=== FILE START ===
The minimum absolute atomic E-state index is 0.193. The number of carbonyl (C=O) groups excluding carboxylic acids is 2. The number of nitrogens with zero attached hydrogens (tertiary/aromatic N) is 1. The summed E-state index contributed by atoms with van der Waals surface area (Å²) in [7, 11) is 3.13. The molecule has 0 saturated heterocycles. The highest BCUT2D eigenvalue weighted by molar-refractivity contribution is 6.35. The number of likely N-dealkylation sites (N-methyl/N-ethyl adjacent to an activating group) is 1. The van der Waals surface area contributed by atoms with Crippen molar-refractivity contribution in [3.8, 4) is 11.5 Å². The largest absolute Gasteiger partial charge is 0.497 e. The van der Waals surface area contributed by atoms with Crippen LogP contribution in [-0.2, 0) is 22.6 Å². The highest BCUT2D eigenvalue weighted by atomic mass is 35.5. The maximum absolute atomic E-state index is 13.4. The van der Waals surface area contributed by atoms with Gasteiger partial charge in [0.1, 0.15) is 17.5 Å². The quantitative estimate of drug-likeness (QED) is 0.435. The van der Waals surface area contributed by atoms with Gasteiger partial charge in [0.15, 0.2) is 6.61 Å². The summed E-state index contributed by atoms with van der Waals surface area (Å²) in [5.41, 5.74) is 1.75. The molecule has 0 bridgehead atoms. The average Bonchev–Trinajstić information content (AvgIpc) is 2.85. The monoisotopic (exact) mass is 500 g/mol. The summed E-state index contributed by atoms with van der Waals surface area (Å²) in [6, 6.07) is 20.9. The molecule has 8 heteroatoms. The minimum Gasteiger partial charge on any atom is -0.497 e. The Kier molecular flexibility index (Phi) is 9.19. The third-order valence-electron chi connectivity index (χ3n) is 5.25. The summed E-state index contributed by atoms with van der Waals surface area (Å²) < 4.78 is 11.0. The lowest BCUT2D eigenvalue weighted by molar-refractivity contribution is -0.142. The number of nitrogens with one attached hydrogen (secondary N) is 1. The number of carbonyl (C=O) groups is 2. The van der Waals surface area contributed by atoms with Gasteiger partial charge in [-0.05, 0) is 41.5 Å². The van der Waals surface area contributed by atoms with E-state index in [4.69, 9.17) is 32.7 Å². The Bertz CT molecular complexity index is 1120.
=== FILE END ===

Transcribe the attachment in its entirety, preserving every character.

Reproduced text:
The minimum absolute atomic E-state index is 0.193. The number of carbonyl (C=O) groups excluding carboxylic acids is 2. The number of nitrogens with zero attached hydrogens (tertiary/aromatic N) is 1. The summed E-state index contributed by atoms with van der Waals surface area (Å²) in [7, 11) is 3.13. The molecule has 0 saturated heterocycles. The highest BCUT2D eigenvalue weighted by molar-refractivity contribution is 6.35. The number of likely N-dealkylation sites (N-methyl/N-ethyl adjacent to an activating group) is 1. The van der Waals surface area contributed by atoms with Crippen molar-refractivity contribution in [3.8, 4) is 11.5 Å². The largest absolute Gasteiger partial charge is 0.497 e. The van der Waals surface area contributed by atoms with Crippen LogP contribution in [-0.2, 0) is 22.6 Å². The highest BCUT2D eigenvalue weighted by atomic mass is 35.5. The maximum absolute atomic E-state index is 13.4. The van der Waals surface area contributed by atoms with Gasteiger partial charge in [0.1, 0.15) is 17.5 Å². The quantitative estimate of drug-likeness (QED) is 0.435. The van der Waals surface area contributed by atoms with Gasteiger partial charge in [0.15, 0.2) is 6.61 Å². The summed E-state index contributed by atoms with van der Waals surface area (Å²) in [5.41, 5.74) is 1.75. The molecule has 0 bridgehead atoms. The average Bonchev–Trinajstić information content (AvgIpc) is 2.85. The monoisotopic (exact) mass is 500 g/mol. The summed E-state index contributed by atoms with van der Waals surface area (Å²) in [6, 6.07) is 20.9. The molecule has 8 heteroatoms. The minimum Gasteiger partial charge on any atom is -0.497 e. The Kier molecular flexibility index (Phi) is 9.19. The third-order valence-electron chi connectivity index (χ3n) is 5.25. The summed E-state index contributed by atoms with van der Waals surface area (Å²) < 4.78 is 11.0. The lowest BCUT2D eigenvalue weighted by molar-refractivity contribution is -0.142. The number of nitrogens with one attached hydrogen (secondary N) is 1. The number of carbonyl (C=O) groups is 2. The van der Waals surface area contributed by atoms with Gasteiger partial charge in [-0.05, 0) is 41.5 Å². The van der Waals surface area contributed by atoms with E-state index in [4.69, 9.17) is 32.7 Å². The Bertz CT molecular complexity index is 1120.